Jobs don’t come from doing nothing

The Opposition is frothing about the Household Labour Force Survey which showed a small increase in unemployment to 6.8%.

But they’re the ones who oppose every move the government makes to reduce costs, move those who can work off benefits into jobs and the development opportunities which will create more jobs.

Tertiary Education, Skills and Employment Minister Steven Joyce is right, the unemployment rate underlines the need for New Zealand to take up all our opportunities for productive growth.

The results show that it is important we allow businesses the opportunity to grow and create jobs across the economy,” Mr Joyce says.

“This includes the intensification of agriculture, the development of aquaculture, greater foreign investment, encouraging hi-tech industries, expanding oil and gas exploration, and progressing an international convention centre in Auckland.

“Those that oppose some or all of these things need to understand you can’t have more jobs without taking up these opportunities.

“It’s vital that we put out the welcome mat to businesses given the backdrop of the Global Financial Crisis and the on-going impact of the Canterbury Earthquakes.”

. . . “Our focus is on ensuring businesses have access to the necessary innovation, capital, skilled workers, resources, supporting public infrastructure and markets they need to be internationally competitive,” Mr Joyce says.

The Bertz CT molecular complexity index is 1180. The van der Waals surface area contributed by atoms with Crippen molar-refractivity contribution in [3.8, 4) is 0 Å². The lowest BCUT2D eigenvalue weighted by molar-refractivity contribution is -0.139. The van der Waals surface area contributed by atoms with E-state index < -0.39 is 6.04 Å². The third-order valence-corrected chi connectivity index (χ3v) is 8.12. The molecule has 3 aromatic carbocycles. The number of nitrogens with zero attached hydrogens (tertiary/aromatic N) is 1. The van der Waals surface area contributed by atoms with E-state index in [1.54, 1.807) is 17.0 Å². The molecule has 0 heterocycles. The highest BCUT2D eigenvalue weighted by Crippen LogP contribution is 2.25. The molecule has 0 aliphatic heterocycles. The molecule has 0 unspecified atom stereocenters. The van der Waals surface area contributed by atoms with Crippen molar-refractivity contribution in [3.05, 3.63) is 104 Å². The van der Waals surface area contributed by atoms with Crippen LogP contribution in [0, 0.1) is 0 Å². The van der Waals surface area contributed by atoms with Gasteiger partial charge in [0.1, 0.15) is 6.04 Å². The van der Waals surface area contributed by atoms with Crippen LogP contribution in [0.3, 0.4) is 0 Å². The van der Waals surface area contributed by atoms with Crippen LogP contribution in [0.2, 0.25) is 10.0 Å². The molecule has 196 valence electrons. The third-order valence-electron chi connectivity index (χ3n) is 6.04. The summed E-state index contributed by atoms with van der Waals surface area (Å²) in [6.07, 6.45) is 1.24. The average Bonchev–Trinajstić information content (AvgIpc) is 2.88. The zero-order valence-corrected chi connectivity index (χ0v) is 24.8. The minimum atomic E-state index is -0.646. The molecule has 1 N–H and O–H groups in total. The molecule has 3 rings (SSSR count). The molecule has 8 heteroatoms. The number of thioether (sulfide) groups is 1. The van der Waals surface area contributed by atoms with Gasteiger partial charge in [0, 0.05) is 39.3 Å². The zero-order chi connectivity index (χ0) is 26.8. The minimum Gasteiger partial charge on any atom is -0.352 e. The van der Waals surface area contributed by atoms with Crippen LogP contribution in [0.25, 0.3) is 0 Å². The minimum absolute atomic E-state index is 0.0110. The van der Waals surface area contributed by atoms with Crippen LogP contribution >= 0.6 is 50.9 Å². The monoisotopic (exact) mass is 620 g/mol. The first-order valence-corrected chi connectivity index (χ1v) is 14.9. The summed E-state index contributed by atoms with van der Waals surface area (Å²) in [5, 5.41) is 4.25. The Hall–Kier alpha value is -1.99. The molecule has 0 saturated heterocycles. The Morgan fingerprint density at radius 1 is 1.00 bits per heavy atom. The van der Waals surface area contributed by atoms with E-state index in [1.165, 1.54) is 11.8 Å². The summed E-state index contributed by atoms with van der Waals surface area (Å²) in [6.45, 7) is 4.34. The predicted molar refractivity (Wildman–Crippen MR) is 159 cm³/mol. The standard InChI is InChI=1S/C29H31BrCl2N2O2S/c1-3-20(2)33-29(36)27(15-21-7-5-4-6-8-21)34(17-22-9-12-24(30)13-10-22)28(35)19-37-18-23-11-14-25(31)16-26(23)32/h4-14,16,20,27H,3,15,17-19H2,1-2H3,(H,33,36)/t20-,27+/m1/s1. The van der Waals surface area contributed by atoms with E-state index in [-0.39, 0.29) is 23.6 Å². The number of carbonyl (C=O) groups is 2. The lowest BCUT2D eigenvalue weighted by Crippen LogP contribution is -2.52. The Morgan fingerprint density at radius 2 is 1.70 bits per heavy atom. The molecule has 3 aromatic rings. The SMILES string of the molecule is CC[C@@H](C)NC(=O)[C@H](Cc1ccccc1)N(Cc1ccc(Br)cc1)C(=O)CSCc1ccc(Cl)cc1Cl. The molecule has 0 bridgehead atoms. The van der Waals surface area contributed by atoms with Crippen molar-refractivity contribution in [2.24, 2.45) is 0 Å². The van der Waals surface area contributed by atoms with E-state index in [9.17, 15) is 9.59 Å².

“The good news is that in the past two years 55,000 new jobs were created in New Zealand despite some of the toughest economic head winds the World has seen. However, the reality is that if we want more and better jobs then we need to encourage more successful, growing and competitive companies to be based here.”

Jobs don’t come from doing nothing.

(Photo borrowed from Credo Quia Absurdum Est).

We have to do something but not just anything. It’s no use postponing the day of reckoning with tax, borrow and spend policies as Labour did.

We need productive jobs which earn export dollars.

It’s time to stop saying no and learn how to say yes to opportunities boost economic growth and environmental protection.





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